Posted by: Lester Hunt on September 23, 2007 6:04 PM

Francis' essay presents some interesting thoughts about an interesting phenomenon -- why Jane Jacobs's work appeals to such a broad spectrum of people. The following are comments that I've tried to post in the on-line "Comments" section of the "The New York Sun" but, so far at least, I've been having trouble getting through.

- - - - - - - -

While it is indeed remarkable how many different types of people have taken up Jane Jacobs as one of their own, and while Francis' essay does present a very intriguing theory about the phenomenon, I'm inclined -- at least for the time being -- to see it slightly differently.

I do, however, very definitely agree with one point though: that relatively few people, even among those who consider themselves to be admirers, have actually read more than one of her books. And I will go even further and say that it seems to me that oftentimes people who talk about Jacobs have even not read all of "Death and Life" -- how many people, for instance, ever talk about anything other than the first few chapters (e.g., the "ballet of Hudson St.")? Many commentators seem totally oblivious of the later chapters of that book, especially the last chapter -- which I think serious readers (e.g., urban planning students) should actually read first. Much of the time, therefore, admirers and detractors alike seem to be really talking about what other people -- also non-readers! -- have said ABOUT Jacobs, rather than about what Jacobs has actually written or said (in interviews, etc.) herself.

Also, despite the simplicity of Jacobs' language, her books are invariably dense with novel ideas, and with this avalanche of ideas it's sometimes easy 1) to forget that she's said something, or 2) to even realize the full implication of an idea that's been "buried" in a chapter containing many others. (Both have happened to me a number of times!) So although Jacobs may have clearly said something, that idea may be, somewhat understandably, overlooked (especially with only with reading).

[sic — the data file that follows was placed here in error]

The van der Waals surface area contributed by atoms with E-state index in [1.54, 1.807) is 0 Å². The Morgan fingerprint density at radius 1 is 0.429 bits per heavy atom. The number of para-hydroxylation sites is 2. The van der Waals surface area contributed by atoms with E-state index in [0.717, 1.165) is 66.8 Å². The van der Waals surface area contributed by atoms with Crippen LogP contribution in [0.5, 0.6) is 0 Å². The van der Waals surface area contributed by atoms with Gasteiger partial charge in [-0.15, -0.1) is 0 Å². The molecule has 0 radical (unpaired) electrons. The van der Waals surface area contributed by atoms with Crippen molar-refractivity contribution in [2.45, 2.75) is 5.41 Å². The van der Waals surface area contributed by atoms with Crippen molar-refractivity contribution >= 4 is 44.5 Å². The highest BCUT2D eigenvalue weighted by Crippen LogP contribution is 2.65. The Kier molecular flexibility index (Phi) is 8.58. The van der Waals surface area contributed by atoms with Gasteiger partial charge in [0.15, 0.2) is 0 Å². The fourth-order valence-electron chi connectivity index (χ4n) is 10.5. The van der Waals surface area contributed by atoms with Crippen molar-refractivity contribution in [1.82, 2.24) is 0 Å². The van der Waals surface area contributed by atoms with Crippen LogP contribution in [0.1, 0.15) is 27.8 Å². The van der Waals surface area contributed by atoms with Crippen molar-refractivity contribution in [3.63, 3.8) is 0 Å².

But rather than seeing Jacobs as writing and speaking in code -- which seems to me to be at odds with her outspoken feistiness (and truthfulness) -- I see her methodology, which she and others have described as being "inductive," as being similar to that of the U.S. Supreme Court. As I understand it (mostly from Linda Greenhouse, who covers the Supreme Court for the "The New York Times"), the justices of the U.S. Supreme Court usually go to great lengths to define a case as narrowly as possible, to stick to the issue at hand, and to avoid as much as possible sweeping generalizations. I think such an approach, whether this is the intention or not of those involved, is ultimately more likely to find common ground with a broad range of the populace.

I think this, along with Jacobs' inclination -- and remarkable ability -- to, as much as possible, go back to basics, back to "zero," question the conventional wisdom, ignore the misleading preconception, and look beyond the ideological "package deal" approach, helps explain why so many different types of people ultimately find something meaningful in her work.

Posted by: Benjamin Hemric on September 25, 2007 10:38 AM